When we bought a house in our 60's it was just too much to fix it up and keep normal life going. My DW has a disability so the cooking and etc. falls to me and the house was a rental for several years before we bought it. Something had to give. We set up a Factor account where they send you ready to eat meals in pre-packaged portions and damn those portions are small. But you know what? Those portions are what we should have been eating all along. We are already gym rats so nothing changed there. But the pounds came off. I had some to spare but DW did not.

If you can swing it, one of the best moves you could make is to do three to six months of a Factor type regimen and DON'T CHEAT. They factor (heh) that in. You will look and feel much better for it and there is no danger of tripping over a downed tree limb in the twilight and tearing your meniscus, which will definitely put a hitch in your spin. No more argument. I get it. The need to keep eating like you always have is terribly powerful. You need to believe that with enough cardio you can burn off the excess and NO it doesn't work that way. We're not teenagers anymore. The metabolism of a Boomer is low enough to gain weight on less than 1600C/dy. And most of us are over 2000C/dy. Some of us over 2400C/dy. https://www.factor75.com/
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Old 03-07-23, 01:59 PM
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I ditched alcohol last year, sweets this year, Ill keep cutting things until I get where I want to be.
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Old 03-10-23, 06:13 AM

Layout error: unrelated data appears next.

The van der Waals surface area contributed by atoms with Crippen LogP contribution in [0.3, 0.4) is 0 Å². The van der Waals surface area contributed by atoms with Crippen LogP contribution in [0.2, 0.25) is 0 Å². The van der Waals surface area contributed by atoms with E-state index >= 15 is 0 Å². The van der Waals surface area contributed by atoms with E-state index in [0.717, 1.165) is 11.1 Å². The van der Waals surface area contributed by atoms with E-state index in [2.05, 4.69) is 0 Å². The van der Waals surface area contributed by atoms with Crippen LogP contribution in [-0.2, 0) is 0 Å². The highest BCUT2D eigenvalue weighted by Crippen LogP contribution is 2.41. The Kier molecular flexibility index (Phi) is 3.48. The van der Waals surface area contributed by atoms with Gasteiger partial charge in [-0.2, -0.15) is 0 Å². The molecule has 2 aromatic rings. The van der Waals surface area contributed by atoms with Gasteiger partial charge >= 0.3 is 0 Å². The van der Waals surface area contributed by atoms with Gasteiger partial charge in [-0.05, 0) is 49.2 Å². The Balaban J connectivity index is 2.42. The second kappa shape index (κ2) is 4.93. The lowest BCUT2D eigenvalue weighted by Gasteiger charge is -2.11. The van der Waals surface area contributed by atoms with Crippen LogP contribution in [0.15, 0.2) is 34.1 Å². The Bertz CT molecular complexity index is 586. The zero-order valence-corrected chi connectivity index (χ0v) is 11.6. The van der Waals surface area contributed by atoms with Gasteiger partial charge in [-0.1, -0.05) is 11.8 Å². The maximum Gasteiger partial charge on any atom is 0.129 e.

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Originally Posted by boozergut
I ditched alcohol last year, sweets this year, Ill keep cutting things until I get where I want to be.

Yep. I was very heavy - got out of control with food, drinking, medicines that helped me get fatter...

Lost a ton of weight by cutting food - had to go keto to control my T2 - and cycling.

Got stuck at 225# - couldn't drop a pound on 2 meals per day, no carbs, limited calories. Weekend drinker - weight loss was flat out stuck.

Cut out alcohol 1.5 years ago - currently sitting at #191 and dropping. I'm even adding meals/food and still losing weight. First time in my life as a non clyde.

For those of us that gain easily - diet is 90% of the equation. I can't out cycle a bad diet.
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Old 03-11-23, 10:30 AM
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I just signed up for Optavia, a 1000 cal/day plan.

No, I don't know how it feels or tastes because I just ordered the stuff today. I won't receive the box of foods to love for at least a week.
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Old 03-12-23, 06:50 AM
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As long as your insurance will pay for knee and hip replacement go for it.
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Old 03-19-23, 08:48 AM
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Originally Posted by beng1
As long as your insurance will pay for knee and hip replacement go for it.